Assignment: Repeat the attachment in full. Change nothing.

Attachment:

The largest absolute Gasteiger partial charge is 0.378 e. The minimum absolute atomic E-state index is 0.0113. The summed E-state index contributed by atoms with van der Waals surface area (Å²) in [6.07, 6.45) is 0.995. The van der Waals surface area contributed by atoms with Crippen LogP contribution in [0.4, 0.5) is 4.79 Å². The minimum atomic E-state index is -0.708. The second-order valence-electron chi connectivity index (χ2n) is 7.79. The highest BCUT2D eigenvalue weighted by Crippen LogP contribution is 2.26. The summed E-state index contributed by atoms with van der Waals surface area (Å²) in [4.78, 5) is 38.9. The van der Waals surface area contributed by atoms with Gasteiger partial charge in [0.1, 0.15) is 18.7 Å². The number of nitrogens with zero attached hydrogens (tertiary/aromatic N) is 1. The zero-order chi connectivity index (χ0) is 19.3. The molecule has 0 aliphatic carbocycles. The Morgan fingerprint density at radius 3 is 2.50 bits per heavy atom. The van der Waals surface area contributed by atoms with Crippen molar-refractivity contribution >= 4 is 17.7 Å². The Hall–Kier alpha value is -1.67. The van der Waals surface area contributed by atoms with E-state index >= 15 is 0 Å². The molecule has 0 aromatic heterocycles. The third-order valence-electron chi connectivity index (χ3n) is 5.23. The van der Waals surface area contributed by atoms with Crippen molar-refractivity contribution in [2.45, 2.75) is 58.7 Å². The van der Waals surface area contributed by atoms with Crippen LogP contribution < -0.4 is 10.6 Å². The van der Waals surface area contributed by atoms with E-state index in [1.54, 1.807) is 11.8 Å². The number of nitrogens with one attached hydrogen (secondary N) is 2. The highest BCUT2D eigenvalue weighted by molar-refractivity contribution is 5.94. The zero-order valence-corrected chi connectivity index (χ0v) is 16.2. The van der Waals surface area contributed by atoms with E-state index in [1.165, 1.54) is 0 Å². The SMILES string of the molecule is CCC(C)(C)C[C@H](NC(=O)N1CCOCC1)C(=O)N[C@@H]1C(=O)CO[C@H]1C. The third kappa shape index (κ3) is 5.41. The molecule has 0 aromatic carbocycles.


The largest absolute Gasteiger partial charge is 0.378 e. The minimum absolute atomic E-state index is 0.0113. The summed E-state index contributed by atoms with van der Waals surface area (Å²) in [6.07, 6.45) is 0.995. The van der Waals surface area contributed by atoms with Crippen LogP contribution in [0.4, 0.5) is 4.79 Å². The minimum atomic E-state index is -0.708. The second-order valence-electron chi connectivity index (χ2n) is 7.79. The highest BCUT2D eigenvalue weighted by Crippen LogP contribution is 2.26. The summed E-state index contributed by atoms with van der Waals surface area (Å²) in [4.78, 5) is 38.9. The van der Waals surface area contributed by atoms with Gasteiger partial charge in [0.1, 0.15) is 18.7 Å². The number of nitrogens with zero attached hydrogens (tertiary/aromatic N) is 1. The zero-order chi connectivity index (χ0) is 19.3. The molecule has 0 aliphatic carbocycles. The Morgan fingerprint density at radius 3 is 2.50 bits per heavy atom. The van der Waals surface area contributed by atoms with Crippen molar-refractivity contribution >= 4 is 17.7 Å². The Hall–Kier alpha value is -1.67. The van der Waals surface area contributed by atoms with E-state index >= 15 is 0 Å². The molecule has 0 aromatic heterocycles. The third-order valence-electron chi connectivity index (χ3n) is 5.23. The van der Waals surface area contributed by atoms with Crippen molar-refractivity contribution in [2.45, 2.75) is 58.7 Å². The van der Waals surface area contributed by atoms with Crippen LogP contribution < -0.4 is 10.6 Å². The van der Waals surface area contributed by atoms with E-state index in [1.54, 1.807) is 11.8 Å². The number of nitrogens with one attached hydrogen (secondary N) is 2. The highest BCUT2D eigenvalue weighted by molar-refractivity contribution is 5.94. The zero-order valence-corrected chi connectivity index (χ0v) is 16.2. The van der Waals surface area contributed by atoms with E-state index in [1.165, 1.54) is 0 Å². The SMILES string of the molecule is CCC(C)(C)C[C@H](NC(=O)N1CCOCC1)C(=O)N[C@@H]1C(=O)CO[C@H]1C. The third kappa shape index (κ3) is 5.41. The molecule has 0 aromatic carbocycles.